Ninety Six was a historically significant frontier town. The British built a star fort here to defend against the Cherokee, and it saw heavy use in the late 1700s. During the Revolutionary War, Ninety Six was the site of the first battle south of New England, when a contingent of Cherokee and Loyalists ambushed rebel forces. The Rebels ultimately won, and Ninety Six remained a pivotal location for controlling the South. Today, the star fort and surrounding town are memorialized by the National Park Service.
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Honorable Mention: Seventy-Six, Missouri
Although Seventy-Six is one of the more interesting stories on this list, it only gets an honorable mention since it no longer exists. This numeric town was located right on the banks of the Mighty Mississippi (see map), and its name and history is definitely connected to Old Man River. The town began its life as a port for riverboats, and trade blossomed. By 1903, the introduction of a rail line decreased river traffic, but kept the town alive. Many travelers passed through on the rivers and rails, including one of the members of Jesse James’ gang, who was shot just outside of town during an attempted train robbery. However, the creation of a solid road system and continuous flooding doomed Seventy-Six, which was abandoned by 1957. Today, the former town is a conservation area.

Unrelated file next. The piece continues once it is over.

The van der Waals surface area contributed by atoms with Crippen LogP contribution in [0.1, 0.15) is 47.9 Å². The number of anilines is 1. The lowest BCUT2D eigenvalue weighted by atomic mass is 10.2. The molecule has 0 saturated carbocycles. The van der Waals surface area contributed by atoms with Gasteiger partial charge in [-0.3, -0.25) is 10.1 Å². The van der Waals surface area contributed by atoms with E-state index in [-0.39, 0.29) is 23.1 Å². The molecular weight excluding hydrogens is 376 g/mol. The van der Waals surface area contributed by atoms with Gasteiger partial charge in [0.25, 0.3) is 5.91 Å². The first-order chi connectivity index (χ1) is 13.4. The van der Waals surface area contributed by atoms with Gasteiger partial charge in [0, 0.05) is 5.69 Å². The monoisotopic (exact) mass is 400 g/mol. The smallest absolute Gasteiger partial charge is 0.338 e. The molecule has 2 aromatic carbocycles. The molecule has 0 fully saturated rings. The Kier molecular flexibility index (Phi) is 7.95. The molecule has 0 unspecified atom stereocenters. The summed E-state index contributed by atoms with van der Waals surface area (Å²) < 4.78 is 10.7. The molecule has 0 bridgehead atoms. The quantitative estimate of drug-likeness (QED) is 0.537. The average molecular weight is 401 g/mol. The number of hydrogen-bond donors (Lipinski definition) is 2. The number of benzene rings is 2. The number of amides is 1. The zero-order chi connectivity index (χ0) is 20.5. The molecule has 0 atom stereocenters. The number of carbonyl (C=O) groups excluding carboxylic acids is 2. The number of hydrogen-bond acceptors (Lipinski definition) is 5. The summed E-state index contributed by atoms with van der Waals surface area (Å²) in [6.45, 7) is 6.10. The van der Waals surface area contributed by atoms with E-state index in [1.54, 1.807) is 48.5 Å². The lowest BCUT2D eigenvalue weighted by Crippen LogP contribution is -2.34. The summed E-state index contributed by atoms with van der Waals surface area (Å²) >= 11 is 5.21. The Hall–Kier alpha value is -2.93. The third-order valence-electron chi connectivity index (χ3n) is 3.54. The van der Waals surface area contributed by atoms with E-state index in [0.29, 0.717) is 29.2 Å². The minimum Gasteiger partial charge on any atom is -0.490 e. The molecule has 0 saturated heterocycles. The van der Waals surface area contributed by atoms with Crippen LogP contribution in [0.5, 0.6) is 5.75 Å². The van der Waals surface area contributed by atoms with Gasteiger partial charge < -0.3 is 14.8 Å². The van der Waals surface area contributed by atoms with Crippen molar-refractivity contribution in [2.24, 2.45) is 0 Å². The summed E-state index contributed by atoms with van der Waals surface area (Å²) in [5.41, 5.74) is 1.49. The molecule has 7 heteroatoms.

Entering the town’s remains. Via Wikimedia Commons.
As for the name, there are once again many potential explanations, all connected to the river. Some speculate that the name was given by a steamboat captain who used to exclaim “That beats all 76!” when he was frustrated. Others claim that a captain made 76 landings here while rescuing people from a flood in 1844. Still others believe that the landing here was the 76th from St. Louis. The best (and the only true) story, though, comes straight from the source: John Wilkinson, who founded the town. Wilkinson wrecked his boat just outside of Seventy-Six. Escaping with nothing more than the clothes on his back, he vowed to start fresh and began building a town with the wreckage. Since the accident happened near the 76th landing he saw, he gave his town that name as a reminder of how he ended up there. A great riches to rags to riches story!